New plastics/metal hybrids introduced at K 2007 by A. Schulman eliminate soldering for electronic parts and also create shielded housings. “Conductor paths and contact points for connectors and cables can be injection molded simultaneously,” says Thilo Stier, innovation manager, told me at the packed Schulman stand this morning. Traditional lead frame techniques are replaced by the hybrids, called TinCo. They consist of 15 percent thermoplastics, such as nylon; 30 percent of a low-melting alloy such as tin; and 55 percent copper fiber. Nylon is overmolded with the low melting metal in a two-barrel injection molding machine using conventional tooling. Siemens is a development partner. Five other OEMs are also beta testing the technology under secrecy agreements. The process was demonstrated at the K Fair on an Arburg press. Due to the high loading of copper, the hybrid has excellent specific electrical conductivity—greater than 106 S/m. Most plastic and elastomers can be used as the matrix in the compound. Cycle times are short due to the material’s high thermal conductivity.
A new report from the National Institute of Standards and Technology (NIST) makes a start on developing control schemes, process measurements, and modeling and simulation methods for powder bed fusion additive manufacturing.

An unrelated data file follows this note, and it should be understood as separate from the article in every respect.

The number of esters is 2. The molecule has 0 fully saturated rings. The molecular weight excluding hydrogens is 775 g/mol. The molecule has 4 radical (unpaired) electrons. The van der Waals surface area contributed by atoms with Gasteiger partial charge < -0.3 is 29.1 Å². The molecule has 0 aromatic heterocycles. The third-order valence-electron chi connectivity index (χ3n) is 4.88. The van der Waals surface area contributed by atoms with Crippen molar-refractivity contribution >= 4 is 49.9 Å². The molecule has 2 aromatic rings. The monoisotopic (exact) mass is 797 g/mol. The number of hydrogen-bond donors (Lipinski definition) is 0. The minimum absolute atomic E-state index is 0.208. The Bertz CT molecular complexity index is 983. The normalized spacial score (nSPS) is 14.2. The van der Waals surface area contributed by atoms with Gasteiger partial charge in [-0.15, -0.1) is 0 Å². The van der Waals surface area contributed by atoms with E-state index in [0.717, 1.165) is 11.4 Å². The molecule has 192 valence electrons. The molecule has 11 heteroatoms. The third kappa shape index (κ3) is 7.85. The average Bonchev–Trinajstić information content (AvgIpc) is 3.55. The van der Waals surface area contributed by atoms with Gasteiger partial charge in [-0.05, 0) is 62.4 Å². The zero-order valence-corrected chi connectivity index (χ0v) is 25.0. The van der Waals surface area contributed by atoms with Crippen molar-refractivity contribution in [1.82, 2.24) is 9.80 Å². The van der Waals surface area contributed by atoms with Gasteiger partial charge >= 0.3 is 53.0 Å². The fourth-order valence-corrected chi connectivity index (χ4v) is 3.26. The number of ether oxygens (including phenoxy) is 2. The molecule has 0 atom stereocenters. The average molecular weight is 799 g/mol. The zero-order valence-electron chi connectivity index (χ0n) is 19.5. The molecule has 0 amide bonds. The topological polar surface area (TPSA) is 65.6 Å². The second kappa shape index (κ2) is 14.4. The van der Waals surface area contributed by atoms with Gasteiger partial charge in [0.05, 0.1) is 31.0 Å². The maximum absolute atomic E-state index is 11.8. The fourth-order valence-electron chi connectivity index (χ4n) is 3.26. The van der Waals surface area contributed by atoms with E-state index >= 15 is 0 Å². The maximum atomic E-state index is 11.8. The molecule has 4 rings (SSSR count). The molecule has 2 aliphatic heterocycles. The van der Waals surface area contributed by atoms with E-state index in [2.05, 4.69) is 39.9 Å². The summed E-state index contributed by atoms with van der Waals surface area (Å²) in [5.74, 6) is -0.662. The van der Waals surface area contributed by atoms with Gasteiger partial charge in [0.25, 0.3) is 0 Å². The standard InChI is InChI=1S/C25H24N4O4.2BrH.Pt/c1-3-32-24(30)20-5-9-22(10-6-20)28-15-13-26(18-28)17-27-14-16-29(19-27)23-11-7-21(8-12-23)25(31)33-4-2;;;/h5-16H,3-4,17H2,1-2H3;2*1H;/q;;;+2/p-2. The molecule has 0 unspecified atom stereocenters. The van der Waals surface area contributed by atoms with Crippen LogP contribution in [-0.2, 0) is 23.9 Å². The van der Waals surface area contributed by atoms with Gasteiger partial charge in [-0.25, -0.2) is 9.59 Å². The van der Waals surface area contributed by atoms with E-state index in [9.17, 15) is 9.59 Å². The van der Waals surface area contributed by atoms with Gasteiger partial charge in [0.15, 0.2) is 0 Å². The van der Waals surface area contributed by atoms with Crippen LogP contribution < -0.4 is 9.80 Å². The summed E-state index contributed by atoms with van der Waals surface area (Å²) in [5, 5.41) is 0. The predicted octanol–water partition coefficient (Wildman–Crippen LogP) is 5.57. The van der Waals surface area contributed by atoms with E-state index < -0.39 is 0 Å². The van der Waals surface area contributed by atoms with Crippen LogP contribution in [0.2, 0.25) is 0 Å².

Although bio-based polymers face challenges from petroleum-based polymers, in certain markets they can displace the petro-based incumbents. Here are six new bio-based and renewable plastics for a variety of applications.
BASF has developed tools and initiatives to help engineers use more of its renewable materials in their designs, more effectively, as well as to build parts using them with more predictable performance.
Just in time for Earth Day, chemicals leader Bayer MaterialScience reported from the UTECH Europe 2015 polyurethane show on programs and applications using its materials to help reduce energy usage. The company also gave an update on its CO2-based PU as that eco-friendly material comes closer to production.
A slew of announcements about new materials and design concepts for transportation have come out of several trade shows focusing on plastics, aircraft interiors, heavy trucks, and automotive engineering. A few more announcements have come independent of any trade shows, maybe just because it's spring.
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